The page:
It’s a common misconception that comics are solely the realm of costumed vigilantes in spandex fighting a war against super criminals... also in spandex. But if you actually have a viable franchise with a profitable character(s), you can bet a comic book publisher can easily turn it into a monthly funny book. And speaking of properties that can turn a profit, there’s none better than those found in the world of video games. From Sonic the Hedgehog to Mega Man, there have been plenty of video game icons making the jump to panels on pages, all except for one particular Italian plumber: Super Mario. It’s true, for all his popularity, Mario and the rest of the gang haven’t appeared in a comic for years—and here’s why they should!
Who is Super Mario?
Mario and his friends certainly don’t need an introduction, but the plucky plumber’s little-known comic book legacy just might. Mario jumped his way onto comic book store shelves all the way back in 1990 during the waning days of the Nintendo Entertainment System. Published by Valiant Comics, the publisher released a number of different comic series featuring Nintendo’s world famous mascot: Super Mario Bros., Game Boy and Nintendo Comics System among others. The comics featured designs, stories and characterization similar to those seen in the Super Mario Bros. Super Show cartoon series and, as an added bonus, the Super Mario Bros. comic featured segments such as the faux-advice column “Ask Princess Toadstool” and “Koopa’s Believe It Or Else!”
Valiant’s line of Nintendo comics didn’t exactly have the staying power due in large part to insipid and generic storylines, but that didn’t mean North America would never see another Mario comic again. Beginning in early 1992, Nintendo Power magazine started to run a monthly Mario comic strip series based loosely on the Super Mario World video game. Illustrated by Charlie Nozawa and written by Kentaro Takekuma, Super Mario Adventures told the absurd little story of Mario, Luigi, Friendly Floyd the traveling salesman (yes, really), and others trying to rescue Princess Toadstool from Bowser and derail the mad king’s planned nuptial with the Mushroom Kingdom's kidnap-prone matriarch.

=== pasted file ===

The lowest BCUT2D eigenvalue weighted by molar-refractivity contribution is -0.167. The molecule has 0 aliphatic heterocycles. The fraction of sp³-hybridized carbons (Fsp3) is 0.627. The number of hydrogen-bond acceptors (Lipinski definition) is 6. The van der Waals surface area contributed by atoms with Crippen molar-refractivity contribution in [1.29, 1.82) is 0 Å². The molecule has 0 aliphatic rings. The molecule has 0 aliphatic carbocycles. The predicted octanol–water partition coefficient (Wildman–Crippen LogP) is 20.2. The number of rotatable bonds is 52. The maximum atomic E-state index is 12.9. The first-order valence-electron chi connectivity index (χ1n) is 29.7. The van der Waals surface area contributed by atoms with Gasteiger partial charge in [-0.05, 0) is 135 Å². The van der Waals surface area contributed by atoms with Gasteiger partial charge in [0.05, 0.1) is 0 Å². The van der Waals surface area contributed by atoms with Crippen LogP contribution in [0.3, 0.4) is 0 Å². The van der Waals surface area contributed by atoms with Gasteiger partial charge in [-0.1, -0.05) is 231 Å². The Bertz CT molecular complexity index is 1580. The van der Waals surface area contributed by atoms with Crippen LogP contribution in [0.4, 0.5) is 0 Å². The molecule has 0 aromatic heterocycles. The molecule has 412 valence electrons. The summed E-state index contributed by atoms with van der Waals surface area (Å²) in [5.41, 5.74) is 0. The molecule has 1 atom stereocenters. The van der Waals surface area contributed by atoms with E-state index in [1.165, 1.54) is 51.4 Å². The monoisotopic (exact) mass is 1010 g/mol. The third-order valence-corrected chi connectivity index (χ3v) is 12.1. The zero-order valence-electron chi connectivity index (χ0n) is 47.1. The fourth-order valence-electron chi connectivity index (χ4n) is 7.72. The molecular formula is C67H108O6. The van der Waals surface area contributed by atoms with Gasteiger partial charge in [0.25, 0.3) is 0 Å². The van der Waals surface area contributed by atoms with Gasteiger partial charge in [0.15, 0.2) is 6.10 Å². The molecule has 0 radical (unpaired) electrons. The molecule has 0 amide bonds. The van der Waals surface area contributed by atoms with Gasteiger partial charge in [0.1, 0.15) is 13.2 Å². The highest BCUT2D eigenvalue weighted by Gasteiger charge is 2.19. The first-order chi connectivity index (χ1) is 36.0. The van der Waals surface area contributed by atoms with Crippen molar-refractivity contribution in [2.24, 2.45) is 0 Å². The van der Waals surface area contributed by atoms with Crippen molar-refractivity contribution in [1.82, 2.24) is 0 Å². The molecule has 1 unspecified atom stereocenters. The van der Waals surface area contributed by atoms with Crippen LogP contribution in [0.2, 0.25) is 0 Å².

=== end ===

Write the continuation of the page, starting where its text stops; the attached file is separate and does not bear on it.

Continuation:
Upon the end of Super Mario Adventures—and two subsequent mini-comics entitled “Mario Vs. Wario” and “Mario Vs. Wario: The Birthday Bash”—this would be the last time North America saw a Mario comic.
Why He Deserves His Own Series
Let’s see here... maybe because Mario hasn’t had his own series for roughly 20 years? Today, Mario’s popularity rivals that of the unbridled fervor seen in his heyday during the late ‘80s and early ‘90s, especially given the number of officially licensed merchandise featuring the almighty mustached one’s visage seen of late. Right now the Sonic the Hedgehog and Mega Man comic series from Archie Comics are currently the undisputed kings of the video game comic book hill, with the former having been around since the advent of the Sega Genesis. If this is anything to go by, there’s a definite market for comics starring the well known mascots of the gaming industry.
With so many games under the Super Mario franchises’ belt (with more being added on a regular basis), there’s a wealth of colorful and exciting characters and locales, both old and new, to work with; writers will have storylines for decades to come—so there are zero excuses for writer’s block. All this talk of a Mario comic series, however, begs the question of who would take the reins of publishing it. With Archie Comics definitely not an option (as well as Marvel and DC for obvious reasons), perfect candidates would be Boom! Studios’ children’s imprint, Kaboom!; IDW; or the newly revived Valiant Entertainment (who says you can’t go home again?). Of course, all of this can’t be done without Nintendo’s blessing, but if we can show enough demand, Mario will be giving Sonic and Mega Man a run for their money!
With a dedicated writer in combination with a loyal fanbase, we can have a Mario comic series for the ages that, unlike Valiant’s original run, won’t be an obscure and forgettable footnote in Mario’s storied history.